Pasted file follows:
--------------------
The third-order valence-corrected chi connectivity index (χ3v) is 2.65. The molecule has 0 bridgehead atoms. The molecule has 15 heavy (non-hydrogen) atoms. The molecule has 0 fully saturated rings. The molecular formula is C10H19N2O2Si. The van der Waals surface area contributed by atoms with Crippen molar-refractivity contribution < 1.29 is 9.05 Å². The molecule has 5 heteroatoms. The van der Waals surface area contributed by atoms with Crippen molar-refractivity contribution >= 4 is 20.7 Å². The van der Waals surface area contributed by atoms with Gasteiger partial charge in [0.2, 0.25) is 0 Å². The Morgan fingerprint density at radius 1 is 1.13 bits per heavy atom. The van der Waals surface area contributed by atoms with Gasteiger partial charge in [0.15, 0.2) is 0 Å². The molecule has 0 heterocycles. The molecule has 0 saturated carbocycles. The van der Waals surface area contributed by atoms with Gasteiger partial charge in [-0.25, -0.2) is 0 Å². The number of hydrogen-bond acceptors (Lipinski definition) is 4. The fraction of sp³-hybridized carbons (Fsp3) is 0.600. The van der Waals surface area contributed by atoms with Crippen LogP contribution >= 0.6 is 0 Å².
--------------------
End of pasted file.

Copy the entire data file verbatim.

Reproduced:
The third-order valence-corrected chi connectivity index (χ3v) is 2.65. The molecule has 0 bridgehead atoms. The molecule has 15 heavy (non-hydrogen) atoms. The molecule has 0 fully saturated rings. The molecular formula is C10H19N2O2Si. The van der Waals surface area contributed by atoms with Crippen molar-refractivity contribution < 1.29 is 9.05 Å². The molecule has 5 heteroatoms. The van der Waals surface area contributed by atoms with Crippen molar-refractivity contribution >= 4 is 20.7 Å². The van der Waals surface area contributed by atoms with Gasteiger partial charge in [0.2, 0.25) is 0 Å². The Morgan fingerprint density at radius 1 is 1.13 bits per heavy atom. The van der Waals surface area contributed by atoms with Gasteiger partial charge in [0.15, 0.2) is 0 Å². The molecule has 0 heterocycles. The molecule has 0 saturated carbocycles. The van der Waals surface area contributed by atoms with Gasteiger partial charge in [-0.25, -0.2) is 0 Å². The number of hydrogen-bond acceptors (Lipinski definition) is 4. The fraction of sp³-hybridized carbons (Fsp3) is 0.600. The van der Waals surface area contributed by atoms with Crippen LogP contribution >= 0.6 is 0 Å².